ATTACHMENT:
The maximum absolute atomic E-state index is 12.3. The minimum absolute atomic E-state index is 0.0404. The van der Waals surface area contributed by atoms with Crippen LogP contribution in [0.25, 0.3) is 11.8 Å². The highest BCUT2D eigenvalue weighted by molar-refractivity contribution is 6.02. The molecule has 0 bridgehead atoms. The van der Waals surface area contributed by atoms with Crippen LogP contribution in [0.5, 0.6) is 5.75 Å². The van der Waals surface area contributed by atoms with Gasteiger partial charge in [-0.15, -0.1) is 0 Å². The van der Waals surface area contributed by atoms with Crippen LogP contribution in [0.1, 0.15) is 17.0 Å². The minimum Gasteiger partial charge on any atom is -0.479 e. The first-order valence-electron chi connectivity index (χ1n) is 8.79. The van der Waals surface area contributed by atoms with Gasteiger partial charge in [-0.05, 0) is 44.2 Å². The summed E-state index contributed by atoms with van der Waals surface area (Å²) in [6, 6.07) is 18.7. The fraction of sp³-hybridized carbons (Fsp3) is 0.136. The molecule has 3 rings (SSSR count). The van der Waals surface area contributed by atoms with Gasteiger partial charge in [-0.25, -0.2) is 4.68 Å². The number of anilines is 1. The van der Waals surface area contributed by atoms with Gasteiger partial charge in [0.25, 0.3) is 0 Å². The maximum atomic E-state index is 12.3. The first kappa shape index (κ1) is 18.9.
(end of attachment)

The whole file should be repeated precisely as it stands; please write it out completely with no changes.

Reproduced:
The maximum absolute atomic E-state index is 12.3. The minimum absolute atomic E-state index is 0.0404. The van der Waals surface area contributed by atoms with Crippen LogP contribution in [0.25, 0.3) is 11.8 Å². The highest BCUT2D eigenvalue weighted by molar-refractivity contribution is 6.02. The molecule has 0 bridgehead atoms. The van der Waals surface area contributed by atoms with Crippen LogP contribution in [0.5, 0.6) is 5.75 Å². The van der Waals surface area contributed by atoms with Gasteiger partial charge in [-0.15, -0.1) is 0 Å². The van der Waals surface area contributed by atoms with Crippen LogP contribution in [0.1, 0.15) is 17.0 Å². The minimum Gasteiger partial charge on any atom is -0.479 e. The first-order valence-electron chi connectivity index (χ1n) is 8.79. The van der Waals surface area contributed by atoms with Gasteiger partial charge in [-0.05, 0) is 44.2 Å². The summed E-state index contributed by atoms with van der Waals surface area (Å²) in [6, 6.07) is 18.7. The fraction of sp³-hybridized carbons (Fsp3) is 0.136. The molecule has 3 rings (SSSR count). The van der Waals surface area contributed by atoms with Gasteiger partial charge in [-0.25, -0.2) is 4.68 Å². The number of anilines is 1. The van der Waals surface area contributed by atoms with Gasteiger partial charge in [0.25, 0.3) is 0 Å². The maximum atomic E-state index is 12.3. The first kappa shape index (κ1) is 18.9.